The adsorptive properties of coal fly ash in removing copper and nickel from waste water was investigated using batch and fixed bed column studies. Various process parameters such as solution pH, solid loading, residence time, temperature, bed height and flow rate were tested to determine the effectiveness of fly ash. The study revealed that fly ash is an effective adsorbent in the selective separation of copper and nickel from binary mixtures. Copper showed a higher competitive strength and greater affinity to active sites as it was easily adsorbed than nickel due to its smaller atomic radius and higher electronegativity. Analysis of the batch studies results indicated that the removal process followed the Pseudo Second Order kinetic model and the modified Langmuir isotherm (qm of 12.18 and 1.99 mg/g for copper and nickel respectively). Values of ΔGº, ΔHº and ΔSº showed a more energetically favourable sorption process which is endothermic in nature (ΔHo of 50 and 62 kJ/mol for copper and nickel respectively), a random solid – liquid interface and a low adsorbate – adsorbent interaction. The Thomas model better described the mechanism for adsorption of copper and nickel in the fixed bed column study and it agreed with the models in batch studies because the model predicts that the sorption process follows the Langmuir isotherm and was derived based on the second order kinetics. Generally, the study found that the predominant mechanism of adsorption was chemisorption which is defined by higher heating values, a unimolecular layer and a homogeneous approach.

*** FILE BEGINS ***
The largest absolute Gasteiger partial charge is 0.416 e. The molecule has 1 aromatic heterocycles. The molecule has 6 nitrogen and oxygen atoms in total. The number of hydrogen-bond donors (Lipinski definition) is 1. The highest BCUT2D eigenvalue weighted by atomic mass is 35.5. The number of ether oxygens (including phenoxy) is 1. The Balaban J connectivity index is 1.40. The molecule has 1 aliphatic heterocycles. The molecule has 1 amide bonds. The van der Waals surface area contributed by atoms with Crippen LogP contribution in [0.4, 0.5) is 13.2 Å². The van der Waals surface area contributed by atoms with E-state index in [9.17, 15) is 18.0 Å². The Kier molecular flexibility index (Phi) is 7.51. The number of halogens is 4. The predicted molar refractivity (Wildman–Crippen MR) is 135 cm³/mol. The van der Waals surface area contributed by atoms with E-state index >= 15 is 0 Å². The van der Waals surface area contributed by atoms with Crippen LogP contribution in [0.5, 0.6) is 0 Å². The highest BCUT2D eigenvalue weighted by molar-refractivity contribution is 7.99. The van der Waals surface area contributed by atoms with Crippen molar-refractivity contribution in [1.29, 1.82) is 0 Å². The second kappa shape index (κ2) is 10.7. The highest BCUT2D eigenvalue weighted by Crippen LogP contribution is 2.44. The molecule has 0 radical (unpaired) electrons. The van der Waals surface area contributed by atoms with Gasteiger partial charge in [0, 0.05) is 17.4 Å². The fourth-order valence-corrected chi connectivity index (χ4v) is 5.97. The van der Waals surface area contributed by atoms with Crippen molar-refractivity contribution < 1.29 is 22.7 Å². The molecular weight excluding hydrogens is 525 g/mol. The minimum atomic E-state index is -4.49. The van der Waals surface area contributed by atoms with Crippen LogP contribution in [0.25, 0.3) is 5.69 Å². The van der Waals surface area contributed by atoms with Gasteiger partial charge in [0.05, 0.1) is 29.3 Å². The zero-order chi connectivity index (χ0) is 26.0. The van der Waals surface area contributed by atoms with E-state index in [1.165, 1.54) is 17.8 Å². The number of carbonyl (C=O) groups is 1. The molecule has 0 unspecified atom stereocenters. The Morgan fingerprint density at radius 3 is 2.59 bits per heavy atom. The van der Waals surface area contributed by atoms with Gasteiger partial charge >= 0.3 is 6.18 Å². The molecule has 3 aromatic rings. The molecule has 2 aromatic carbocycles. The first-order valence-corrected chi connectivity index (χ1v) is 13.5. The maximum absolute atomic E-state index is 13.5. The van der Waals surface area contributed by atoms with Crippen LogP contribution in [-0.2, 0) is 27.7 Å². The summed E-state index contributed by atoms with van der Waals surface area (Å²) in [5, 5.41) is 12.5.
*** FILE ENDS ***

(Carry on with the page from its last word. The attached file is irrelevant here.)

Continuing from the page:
All Science Journal Classification (ASJC) codes
- Safety, Risk, Reliability and Quality
- Waste Management and Disposal
- Process Chemistry and Technology